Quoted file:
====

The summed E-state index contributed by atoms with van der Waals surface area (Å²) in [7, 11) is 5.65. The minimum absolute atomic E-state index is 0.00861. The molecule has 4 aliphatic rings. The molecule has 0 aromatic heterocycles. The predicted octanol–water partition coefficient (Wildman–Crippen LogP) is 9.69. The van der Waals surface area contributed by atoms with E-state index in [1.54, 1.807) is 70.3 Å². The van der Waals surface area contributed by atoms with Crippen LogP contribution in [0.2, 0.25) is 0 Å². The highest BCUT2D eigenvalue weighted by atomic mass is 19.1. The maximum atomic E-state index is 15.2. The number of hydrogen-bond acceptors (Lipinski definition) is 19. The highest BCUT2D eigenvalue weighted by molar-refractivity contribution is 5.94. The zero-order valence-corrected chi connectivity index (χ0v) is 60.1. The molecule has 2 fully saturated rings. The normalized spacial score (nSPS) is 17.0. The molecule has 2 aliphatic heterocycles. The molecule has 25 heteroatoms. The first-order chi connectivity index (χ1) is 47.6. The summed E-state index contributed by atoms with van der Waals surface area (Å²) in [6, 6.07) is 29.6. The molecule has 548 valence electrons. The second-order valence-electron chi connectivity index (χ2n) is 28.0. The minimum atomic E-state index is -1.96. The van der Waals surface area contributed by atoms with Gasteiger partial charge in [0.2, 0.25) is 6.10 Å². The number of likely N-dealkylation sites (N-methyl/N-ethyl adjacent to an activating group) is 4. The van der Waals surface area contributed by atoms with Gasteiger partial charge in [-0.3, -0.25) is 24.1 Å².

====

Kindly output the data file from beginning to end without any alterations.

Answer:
The summed E-state index contributed by atoms with van der Waals surface area (Å²) in [7, 11) is 5.65. The minimum absolute atomic E-state index is 0.00861. The molecule has 4 aliphatic rings. The molecule has 0 aromatic heterocycles. The predicted octanol–water partition coefficient (Wildman–Crippen LogP) is 9.69. The van der Waals surface area contributed by atoms with E-state index in [1.54, 1.807) is 70.3 Å². The van der Waals surface area contributed by atoms with Crippen LogP contribution in [0.2, 0.25) is 0 Å². The highest BCUT2D eigenvalue weighted by atomic mass is 19.1. The maximum atomic E-state index is 15.2. The number of hydrogen-bond acceptors (Lipinski definition) is 19. The highest BCUT2D eigenvalue weighted by molar-refractivity contribution is 5.94. The zero-order valence-corrected chi connectivity index (χ0v) is 60.1. The molecule has 2 fully saturated rings. The normalized spacial score (nSPS) is 17.0. The molecule has 2 aliphatic heterocycles. The molecule has 25 heteroatoms. The first-order chi connectivity index (χ1) is 47.6. The summed E-state index contributed by atoms with van der Waals surface area (Å²) in [6, 6.07) is 29.6. The molecule has 548 valence electrons. The second-order valence-electron chi connectivity index (χ2n) is 28.0. The minimum atomic E-state index is -1.96. The van der Waals surface area contributed by atoms with Gasteiger partial charge in [0.2, 0.25) is 6.10 Å². The number of likely N-dealkylation sites (N-methyl/N-ethyl adjacent to an activating group) is 4. The van der Waals surface area contributed by atoms with Gasteiger partial charge in [-0.3, -0.25) is 24.1 Å².